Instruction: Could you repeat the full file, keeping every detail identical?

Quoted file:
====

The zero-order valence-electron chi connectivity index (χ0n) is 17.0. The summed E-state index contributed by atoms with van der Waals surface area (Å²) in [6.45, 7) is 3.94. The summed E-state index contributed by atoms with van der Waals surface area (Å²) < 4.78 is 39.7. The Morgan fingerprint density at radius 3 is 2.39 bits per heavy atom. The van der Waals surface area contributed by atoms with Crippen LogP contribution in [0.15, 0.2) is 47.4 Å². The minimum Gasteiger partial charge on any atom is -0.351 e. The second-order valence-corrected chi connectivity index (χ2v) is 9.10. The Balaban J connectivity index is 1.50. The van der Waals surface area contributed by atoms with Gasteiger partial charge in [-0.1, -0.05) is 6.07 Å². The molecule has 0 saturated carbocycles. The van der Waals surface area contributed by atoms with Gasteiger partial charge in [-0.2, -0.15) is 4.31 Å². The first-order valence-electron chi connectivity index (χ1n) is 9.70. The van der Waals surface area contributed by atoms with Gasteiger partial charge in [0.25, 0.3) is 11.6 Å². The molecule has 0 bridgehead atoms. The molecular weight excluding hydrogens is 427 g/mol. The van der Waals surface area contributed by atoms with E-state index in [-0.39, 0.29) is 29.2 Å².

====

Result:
The zero-order valence-electron chi connectivity index (χ0n) is 17.0. The summed E-state index contributed by atoms with van der Waals surface area (Å²) in [6.45, 7) is 3.94. The summed E-state index contributed by atoms with van der Waals surface area (Å²) < 4.78 is 39.7. The Morgan fingerprint density at radius 3 is 2.39 bits per heavy atom. The van der Waals surface area contributed by atoms with Crippen LogP contribution in [0.15, 0.2) is 47.4 Å². The minimum Gasteiger partial charge on any atom is -0.351 e. The second-order valence-corrected chi connectivity index (χ2v) is 9.10. The Balaban J connectivity index is 1.50. The van der Waals surface area contributed by atoms with Gasteiger partial charge in [-0.1, -0.05) is 6.07 Å². The molecule has 0 saturated carbocycles. The van der Waals surface area contributed by atoms with Gasteiger partial charge in [-0.2, -0.15) is 4.31 Å². The first-order valence-electron chi connectivity index (χ1n) is 9.70. The van der Waals surface area contributed by atoms with Gasteiger partial charge in [0.25, 0.3) is 11.6 Å². The molecule has 0 bridgehead atoms. The molecular weight excluding hydrogens is 427 g/mol. The van der Waals surface area contributed by atoms with E-state index in [-0.39, 0.29) is 29.2 Å².